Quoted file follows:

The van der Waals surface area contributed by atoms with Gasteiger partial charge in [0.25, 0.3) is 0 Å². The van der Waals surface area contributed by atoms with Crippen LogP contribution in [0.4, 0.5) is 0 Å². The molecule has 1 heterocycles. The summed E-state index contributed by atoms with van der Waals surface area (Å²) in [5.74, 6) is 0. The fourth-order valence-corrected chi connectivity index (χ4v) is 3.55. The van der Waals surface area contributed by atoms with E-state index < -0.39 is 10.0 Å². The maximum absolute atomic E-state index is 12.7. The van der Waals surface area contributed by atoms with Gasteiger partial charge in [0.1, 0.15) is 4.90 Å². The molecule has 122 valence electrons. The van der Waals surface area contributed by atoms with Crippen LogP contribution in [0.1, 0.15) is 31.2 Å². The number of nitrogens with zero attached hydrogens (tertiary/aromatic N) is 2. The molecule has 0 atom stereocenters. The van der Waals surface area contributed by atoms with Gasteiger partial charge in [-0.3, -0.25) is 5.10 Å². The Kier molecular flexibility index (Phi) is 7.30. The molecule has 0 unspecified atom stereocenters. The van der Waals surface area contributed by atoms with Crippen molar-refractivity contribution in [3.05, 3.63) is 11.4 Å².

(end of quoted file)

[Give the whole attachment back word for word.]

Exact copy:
The van der Waals surface area contributed by atoms with Gasteiger partial charge in [0.25, 0.3) is 0 Å². The van der Waals surface area contributed by atoms with Crippen LogP contribution in [0.4, 0.5) is 0 Å². The molecule has 1 heterocycles. The summed E-state index contributed by atoms with van der Waals surface area (Å²) in [5.74, 6) is 0. The fourth-order valence-corrected chi connectivity index (χ4v) is 3.55. The van der Waals surface area contributed by atoms with E-state index < -0.39 is 10.0 Å². The maximum absolute atomic E-state index is 12.7. The van der Waals surface area contributed by atoms with Gasteiger partial charge in [0.1, 0.15) is 4.90 Å². The molecule has 122 valence electrons. The van der Waals surface area contributed by atoms with Crippen LogP contribution in [0.1, 0.15) is 31.2 Å². The number of nitrogens with zero attached hydrogens (tertiary/aromatic N) is 2. The molecule has 0 atom stereocenters. The van der Waals surface area contributed by atoms with Gasteiger partial charge in [-0.3, -0.25) is 5.10 Å². The Kier molecular flexibility index (Phi) is 7.30. The molecule has 0 unspecified atom stereocenters. The van der Waals surface area contributed by atoms with Crippen molar-refractivity contribution in [3.05, 3.63) is 11.4 Å².